NOTE: ORIGINALLY PUBLISHED ON COMICBOOKMOVIE.COM 06/14/2013
Superman: The Man of Steel is bit of an oddity when it comes to comic book based games, as it was published by a company that had the rights to both the animated and comic book side of the character. Publisher Atari also put out the “Apokolips” games based on the animated series for the PS2, Gamecube and GBA. In most cases you see one company having the rights to the animated property and another with the comic, like Ubisoft and Kemco around the same time or Telltale and Activision with The Walking Dead today.
The Man of Steel hails from developer Circus Freak who only have this game to their credit. The story of the game apparently spins out of the events of the story “Superman: Y2K” in which Metropolis is given a futuristic upgrade and becomes the home of things like hover trains and flying cars. The game does not outright explain this to the player, in fact I only found out after I had beaten the game, as I was looking into why Metropolis looked like it did. On further research, it’s also stated in the instruction manual of the game as well (hey, remember instruction manuals with games?).
The game gives you full access to all of Superman’s powers, with the exception of invulnerability. Your primary offensive powers (punching, heat vision and freeze breath) are mapped to the face buttons, while your secondary abilities (x-ray vision and hearing) are mapped to the black and white buttons. The action controls are nicely set up and this is a good thing because you will constantly be switching between powers. You can lock on to enemies with the “L” trigger and a reticle will indicate the best way to dispatch an enemy. For example, if there is a green target, they are best taken out with freeze breath, purple for heat vision, and yellow for melee.
If in games you’re not a fan of protection missions (like myself) MOS may not be for you, as most of the game is a series of small defending tasks with time limits, but this is a Superman game after all so it’s to be expected. Within one level you’ll be defending a structure from Brainaic’s robots, then you’ll rush to put out a burning building to extinguish a fire then rush to remove an obstruction from a train track. Even the boss fights, with the exception of the last one, have you performing these tasks before the main event.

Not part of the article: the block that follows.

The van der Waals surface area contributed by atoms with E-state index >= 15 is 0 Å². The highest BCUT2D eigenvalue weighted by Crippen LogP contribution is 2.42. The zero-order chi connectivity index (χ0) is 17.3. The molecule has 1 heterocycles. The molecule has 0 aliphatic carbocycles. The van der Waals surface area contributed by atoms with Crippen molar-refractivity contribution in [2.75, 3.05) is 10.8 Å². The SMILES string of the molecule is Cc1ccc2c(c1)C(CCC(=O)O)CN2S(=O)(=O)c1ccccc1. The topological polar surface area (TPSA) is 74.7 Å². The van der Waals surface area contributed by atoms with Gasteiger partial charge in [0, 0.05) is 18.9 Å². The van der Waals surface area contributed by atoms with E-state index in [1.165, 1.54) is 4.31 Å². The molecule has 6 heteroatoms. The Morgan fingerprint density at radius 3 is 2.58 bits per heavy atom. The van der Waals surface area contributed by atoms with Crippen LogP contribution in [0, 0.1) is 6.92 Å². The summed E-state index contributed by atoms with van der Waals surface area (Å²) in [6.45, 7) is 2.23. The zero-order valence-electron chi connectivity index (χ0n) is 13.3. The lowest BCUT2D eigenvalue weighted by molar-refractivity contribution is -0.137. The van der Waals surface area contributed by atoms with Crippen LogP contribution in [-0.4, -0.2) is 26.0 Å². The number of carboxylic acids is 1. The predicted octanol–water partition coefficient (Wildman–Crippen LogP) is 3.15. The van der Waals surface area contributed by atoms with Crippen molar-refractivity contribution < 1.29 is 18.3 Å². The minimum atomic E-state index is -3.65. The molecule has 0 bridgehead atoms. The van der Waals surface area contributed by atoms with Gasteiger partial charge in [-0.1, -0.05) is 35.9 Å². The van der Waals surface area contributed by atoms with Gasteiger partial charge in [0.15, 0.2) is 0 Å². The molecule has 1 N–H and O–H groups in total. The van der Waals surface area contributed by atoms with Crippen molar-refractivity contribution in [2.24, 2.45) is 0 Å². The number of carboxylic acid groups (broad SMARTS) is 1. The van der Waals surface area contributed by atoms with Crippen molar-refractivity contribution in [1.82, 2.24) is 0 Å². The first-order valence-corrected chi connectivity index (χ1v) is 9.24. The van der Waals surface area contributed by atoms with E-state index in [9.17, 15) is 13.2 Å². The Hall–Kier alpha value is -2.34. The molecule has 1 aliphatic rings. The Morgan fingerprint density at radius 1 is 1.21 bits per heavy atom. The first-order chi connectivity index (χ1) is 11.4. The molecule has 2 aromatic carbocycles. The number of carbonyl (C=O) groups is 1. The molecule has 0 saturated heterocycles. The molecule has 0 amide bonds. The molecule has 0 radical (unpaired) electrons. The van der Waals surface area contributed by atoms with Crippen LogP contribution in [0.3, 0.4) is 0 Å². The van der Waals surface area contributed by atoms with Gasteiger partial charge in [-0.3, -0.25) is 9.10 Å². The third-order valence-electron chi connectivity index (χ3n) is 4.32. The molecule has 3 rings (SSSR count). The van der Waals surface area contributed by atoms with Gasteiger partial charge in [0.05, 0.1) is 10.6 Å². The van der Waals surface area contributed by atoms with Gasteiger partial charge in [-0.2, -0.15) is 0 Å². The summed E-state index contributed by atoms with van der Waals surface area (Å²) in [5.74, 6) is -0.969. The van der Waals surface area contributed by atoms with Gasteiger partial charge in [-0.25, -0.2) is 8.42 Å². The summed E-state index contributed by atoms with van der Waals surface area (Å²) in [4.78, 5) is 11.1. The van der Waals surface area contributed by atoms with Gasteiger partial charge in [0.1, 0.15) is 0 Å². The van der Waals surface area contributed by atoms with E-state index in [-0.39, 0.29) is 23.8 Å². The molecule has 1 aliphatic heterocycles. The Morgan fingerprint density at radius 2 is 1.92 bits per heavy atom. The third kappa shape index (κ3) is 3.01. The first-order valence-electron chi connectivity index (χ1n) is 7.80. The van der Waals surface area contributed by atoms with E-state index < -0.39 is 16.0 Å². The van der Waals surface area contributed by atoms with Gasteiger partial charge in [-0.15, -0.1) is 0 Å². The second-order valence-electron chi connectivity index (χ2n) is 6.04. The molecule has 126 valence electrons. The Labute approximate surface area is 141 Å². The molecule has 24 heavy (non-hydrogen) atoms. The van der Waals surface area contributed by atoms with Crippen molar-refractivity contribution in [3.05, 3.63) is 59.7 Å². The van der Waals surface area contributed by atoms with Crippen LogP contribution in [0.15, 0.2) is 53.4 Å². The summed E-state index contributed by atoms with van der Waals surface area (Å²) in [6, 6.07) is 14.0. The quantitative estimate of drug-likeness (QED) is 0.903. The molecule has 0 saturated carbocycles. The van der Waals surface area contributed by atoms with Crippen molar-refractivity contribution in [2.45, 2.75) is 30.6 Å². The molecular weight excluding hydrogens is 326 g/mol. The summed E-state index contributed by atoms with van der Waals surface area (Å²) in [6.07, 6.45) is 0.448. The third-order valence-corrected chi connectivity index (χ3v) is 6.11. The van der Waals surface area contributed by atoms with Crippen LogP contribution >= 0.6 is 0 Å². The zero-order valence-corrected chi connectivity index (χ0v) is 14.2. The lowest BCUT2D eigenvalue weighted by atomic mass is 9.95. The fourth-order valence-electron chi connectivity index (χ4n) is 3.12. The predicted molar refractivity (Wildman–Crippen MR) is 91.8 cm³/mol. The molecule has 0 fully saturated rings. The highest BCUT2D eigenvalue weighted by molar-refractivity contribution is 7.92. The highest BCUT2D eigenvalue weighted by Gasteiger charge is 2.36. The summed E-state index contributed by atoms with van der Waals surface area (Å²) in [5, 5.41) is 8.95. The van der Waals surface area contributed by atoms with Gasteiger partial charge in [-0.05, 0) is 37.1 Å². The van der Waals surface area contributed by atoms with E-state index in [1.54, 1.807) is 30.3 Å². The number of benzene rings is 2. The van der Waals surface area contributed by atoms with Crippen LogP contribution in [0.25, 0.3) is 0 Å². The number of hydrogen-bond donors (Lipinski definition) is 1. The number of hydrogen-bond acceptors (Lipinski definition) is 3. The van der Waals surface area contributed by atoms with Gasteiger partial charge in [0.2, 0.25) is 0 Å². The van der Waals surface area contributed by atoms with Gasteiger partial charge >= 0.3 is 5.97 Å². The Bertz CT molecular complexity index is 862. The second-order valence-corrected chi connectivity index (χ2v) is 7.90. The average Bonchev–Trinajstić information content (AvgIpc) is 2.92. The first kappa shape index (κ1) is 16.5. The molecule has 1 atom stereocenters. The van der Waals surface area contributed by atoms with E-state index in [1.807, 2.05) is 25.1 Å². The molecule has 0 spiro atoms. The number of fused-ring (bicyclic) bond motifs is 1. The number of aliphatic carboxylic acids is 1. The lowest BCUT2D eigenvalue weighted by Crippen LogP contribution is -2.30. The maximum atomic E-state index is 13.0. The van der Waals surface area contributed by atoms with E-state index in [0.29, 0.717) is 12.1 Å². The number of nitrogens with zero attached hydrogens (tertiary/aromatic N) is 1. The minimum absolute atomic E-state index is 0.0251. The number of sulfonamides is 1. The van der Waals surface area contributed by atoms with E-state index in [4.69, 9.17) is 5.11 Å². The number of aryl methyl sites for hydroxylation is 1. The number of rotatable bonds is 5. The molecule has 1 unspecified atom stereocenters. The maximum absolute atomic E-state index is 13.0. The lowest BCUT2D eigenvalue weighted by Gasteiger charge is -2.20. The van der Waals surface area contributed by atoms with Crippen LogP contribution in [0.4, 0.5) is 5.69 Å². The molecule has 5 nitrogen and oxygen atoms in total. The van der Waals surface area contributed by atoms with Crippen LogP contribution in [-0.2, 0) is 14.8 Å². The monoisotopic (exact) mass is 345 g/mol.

What holds the Man of Steel back from being at the very least an okay game is the strict time limits that are imposed on the player. The game is pretty difficult even from the start mostly due to how quickly you have to get your task done, and sometimes you’ll have to balance multiple tasks at once without a clear indication of what takes priority. The game also suffers from a lack of mid-level checkpoints so if you die after completing a series of tasks, you have to start at the beginning of the level and this includes the boss fights. The first major boss encounter you have in the game is with Bizarro and before you get to fight him, you have to rush around putting out fires at various points. If you get to the final fight with Bizarro and then lose, you start back putting out the fires again. Needless to say, it becomes quite frustrating.
There’s also a problem with the games camera or lack thereof. The right stick is dedicated to strafing controls both in the air and on the ground. The camera is zoomed too close to Superman, and as the game has you for the majority of the time in the air, it’s difficult to keep track of enemies that are both above and below you. Superman’s flight speed also lacks any type of force and feels very slow, faster than a speeding bullet you are not.
The voice acting in MOS is quite corny, in particular Superman who is always shown with his fists to his hip doing an impression of the character from the 1960’s, which is a contrast to the futuristic version of Metropolis in the game. Other characters are down right bad, with poor delivery and even worse audio quality, which is a shame because the game does look pretty good.
What is most disappointing about playing through Superman: The Man of Steel is that you can see a good game hidden amongst all the unnecessary frustrations and forced difficulty. It features a lot of Superman’s rogue gallery, it has a lot of unlockable costumes and modes where you can just fly around unrestricted. If only the main game was like this maybe it could’ve been better, as is however it’s just another Superman game best forgotten.